But after years in the classroom, with all that society, policy makers, and experts who have never been in the trenches toss at them, they become weary and worn down.
When a teacher becomes weary and worn down, fixing and saving the world is seen through a hopeless lens.
Let me move away from gloom and doom.
At this very moment in a school, a student is learning an essential life skill. That student is learning how to read.
At this very moment in a school, a student with special needs has physically accomplished something that was thought to be impossible.
At this very moment, a high school nursing student has been accepted into a summer nursing program as an apprentice at a local hospital.
At this very moment, a teacher and a parent are joyfully crying because they figured out how to work collaboratively with a challenging child.
There are more examples to share, but that molding, shaping, and improving that I just described really came down to this critical piece—building relationships.
Building relationships comes from our internal energy, our interior fortitude to find the ability, capacity, and desire to build trust with a person who we might view as a difficult challenge.
When parents trust educators, educators trust parents, and students see that relationship—there is an opportunity for molding, shaping, and improvement.
As we look to the future, my barely functioning brain tells me, if we really, really want to solve some of the challenges we face in public education and society in general—we must stop the erosion of the American family.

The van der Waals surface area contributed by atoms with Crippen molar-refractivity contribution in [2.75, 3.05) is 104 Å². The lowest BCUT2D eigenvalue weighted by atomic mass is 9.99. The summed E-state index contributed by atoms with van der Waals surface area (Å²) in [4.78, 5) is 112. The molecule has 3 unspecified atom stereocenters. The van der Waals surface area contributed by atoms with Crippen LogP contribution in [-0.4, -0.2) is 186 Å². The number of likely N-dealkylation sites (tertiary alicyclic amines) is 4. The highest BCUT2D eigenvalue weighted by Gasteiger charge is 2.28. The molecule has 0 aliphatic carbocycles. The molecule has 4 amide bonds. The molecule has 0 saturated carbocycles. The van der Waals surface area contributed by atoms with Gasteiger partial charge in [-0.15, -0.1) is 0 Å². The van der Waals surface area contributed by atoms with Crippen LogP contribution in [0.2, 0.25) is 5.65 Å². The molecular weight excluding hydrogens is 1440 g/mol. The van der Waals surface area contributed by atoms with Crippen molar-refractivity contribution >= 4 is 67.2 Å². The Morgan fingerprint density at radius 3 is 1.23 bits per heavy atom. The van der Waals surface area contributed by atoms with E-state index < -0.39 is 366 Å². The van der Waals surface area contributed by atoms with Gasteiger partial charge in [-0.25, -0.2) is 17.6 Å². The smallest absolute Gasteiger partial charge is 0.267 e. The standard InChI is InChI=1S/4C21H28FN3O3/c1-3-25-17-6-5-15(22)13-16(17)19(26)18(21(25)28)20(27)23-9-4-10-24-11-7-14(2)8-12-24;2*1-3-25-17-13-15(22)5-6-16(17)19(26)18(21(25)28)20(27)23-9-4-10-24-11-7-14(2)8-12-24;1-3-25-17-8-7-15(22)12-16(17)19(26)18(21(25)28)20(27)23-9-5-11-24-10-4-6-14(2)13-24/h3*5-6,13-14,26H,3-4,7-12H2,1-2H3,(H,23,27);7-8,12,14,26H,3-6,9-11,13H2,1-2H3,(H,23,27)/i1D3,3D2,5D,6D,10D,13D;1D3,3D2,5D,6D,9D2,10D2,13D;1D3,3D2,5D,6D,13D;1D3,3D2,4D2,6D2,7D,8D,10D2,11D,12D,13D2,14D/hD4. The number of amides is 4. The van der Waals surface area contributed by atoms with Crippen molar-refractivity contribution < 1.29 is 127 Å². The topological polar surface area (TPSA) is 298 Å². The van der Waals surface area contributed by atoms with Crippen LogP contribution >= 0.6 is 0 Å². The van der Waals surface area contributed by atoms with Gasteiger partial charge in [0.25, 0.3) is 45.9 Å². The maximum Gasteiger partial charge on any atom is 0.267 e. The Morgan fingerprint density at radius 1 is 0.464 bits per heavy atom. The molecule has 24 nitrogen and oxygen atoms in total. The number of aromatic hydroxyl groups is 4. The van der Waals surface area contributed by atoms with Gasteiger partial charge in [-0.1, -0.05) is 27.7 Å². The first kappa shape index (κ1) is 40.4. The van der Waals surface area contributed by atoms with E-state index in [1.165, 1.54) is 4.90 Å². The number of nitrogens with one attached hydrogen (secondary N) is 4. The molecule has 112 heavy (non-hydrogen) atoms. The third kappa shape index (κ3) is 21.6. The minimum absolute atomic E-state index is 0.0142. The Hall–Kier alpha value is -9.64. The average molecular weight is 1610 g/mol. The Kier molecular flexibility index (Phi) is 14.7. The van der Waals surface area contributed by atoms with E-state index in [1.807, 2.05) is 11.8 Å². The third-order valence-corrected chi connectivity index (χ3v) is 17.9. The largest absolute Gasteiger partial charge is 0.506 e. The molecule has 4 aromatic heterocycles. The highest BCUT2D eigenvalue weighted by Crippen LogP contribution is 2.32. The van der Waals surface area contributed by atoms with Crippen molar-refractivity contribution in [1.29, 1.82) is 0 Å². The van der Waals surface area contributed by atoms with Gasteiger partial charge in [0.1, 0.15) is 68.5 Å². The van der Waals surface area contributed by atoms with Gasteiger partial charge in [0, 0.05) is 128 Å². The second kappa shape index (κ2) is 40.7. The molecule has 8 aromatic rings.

The decline of that partnership, that unit, that commitment is hurting us more than we want to admit.
Hear me, I’m not saying that there aren’t exceptional single parents out there. I have worked with many outstanding single parents in my educator career.
But, we need to take a serious look at the breakdown of our families. No one wants to admit it, but I think it is a crisis.
Mark Twain once stated: “ Humor is mankind’s greatest blessing.”
Here is a pitiful attempt at that greatest blessing.
The doorbell rang, and the lady of the house discovered a workman, complete with a tool chest, on the front porch.
“Madam,” he announced, “I’m the piano tuner.”
The lady of the house exclaimed, “Why, I didn’t send for a piano tuner.”
The piano tuner replied, “I know, but your neighbors did.”
From 1981 to 1989, Dr. F. Douglas Dillard, Jr., served as the senior pastor at Trinity Methodist.
At home, I have a book of Dr. Dillard’s sermons.
In a sermon titled “Staying With It,” I have one line of wisdom from that sermon highlighted.
Dr. Dillard wrote: “Problems yield to sustained effort.”
That is a powerful sentence.
I believe those words.
And I believe the challenges, the problems, we face in public education can be solved by our sustained effort.
Individually and collectively, we have no choice.
We can’t wait.
That molding, shaping, and improving for every child is depending on us.
It has been an honor to be with you this morning.
I’m happy to take any questions.